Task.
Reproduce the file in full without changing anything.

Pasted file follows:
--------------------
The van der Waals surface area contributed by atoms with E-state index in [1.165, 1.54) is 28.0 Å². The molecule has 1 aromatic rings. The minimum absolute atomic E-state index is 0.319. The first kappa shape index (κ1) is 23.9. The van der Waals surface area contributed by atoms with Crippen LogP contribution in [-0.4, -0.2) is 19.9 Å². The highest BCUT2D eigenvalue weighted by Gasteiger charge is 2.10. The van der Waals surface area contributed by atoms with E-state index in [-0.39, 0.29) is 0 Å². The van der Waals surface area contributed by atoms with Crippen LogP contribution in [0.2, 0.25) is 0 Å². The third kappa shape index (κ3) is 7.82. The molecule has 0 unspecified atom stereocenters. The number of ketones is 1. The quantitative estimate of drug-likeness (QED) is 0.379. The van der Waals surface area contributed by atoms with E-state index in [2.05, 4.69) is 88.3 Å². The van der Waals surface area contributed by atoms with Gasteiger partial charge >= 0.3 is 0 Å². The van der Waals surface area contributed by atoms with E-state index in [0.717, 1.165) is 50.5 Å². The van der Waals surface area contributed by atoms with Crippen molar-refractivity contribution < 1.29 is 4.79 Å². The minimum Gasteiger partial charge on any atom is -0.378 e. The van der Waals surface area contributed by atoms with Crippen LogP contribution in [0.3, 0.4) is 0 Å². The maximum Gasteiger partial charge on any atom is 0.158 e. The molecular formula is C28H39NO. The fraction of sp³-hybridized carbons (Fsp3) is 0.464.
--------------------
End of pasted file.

The van der Waals surface area contributed by atoms with E-state index in [1.165, 1.54) is 28.0 Å². The molecule has 1 aromatic rings. The minimum absolute atomic E-state index is 0.319. The first kappa shape index (κ1) is 23.9. The van der Waals surface area contributed by atoms with Crippen LogP contribution in [-0.4, -0.2) is 19.9 Å². The highest BCUT2D eigenvalue weighted by Gasteiger charge is 2.10. The van der Waals surface area contributed by atoms with E-state index in [-0.39, 0.29) is 0 Å². The van der Waals surface area contributed by atoms with Crippen LogP contribution in [0.2, 0.25) is 0 Å². The third kappa shape index (κ3) is 7.82. The molecule has 0 unspecified atom stereocenters. The number of ketones is 1. The quantitative estimate of drug-likeness (QED) is 0.379. The van der Waals surface area contributed by atoms with E-state index in [2.05, 4.69) is 88.3 Å². The van der Waals surface area contributed by atoms with Gasteiger partial charge >= 0.3 is 0 Å². The van der Waals surface area contributed by atoms with E-state index in [0.717, 1.165) is 50.5 Å². The van der Waals surface area contributed by atoms with Crippen molar-refractivity contribution < 1.29 is 4.79 Å². The minimum Gasteiger partial charge on any atom is -0.378 e. The van der Waals surface area contributed by atoms with Crippen LogP contribution in [0.3, 0.4) is 0 Å². The maximum Gasteiger partial charge on any atom is 0.158 e. The molecular formula is C28H39NO. The fraction of sp³-hybridized carbons (Fsp3) is 0.464.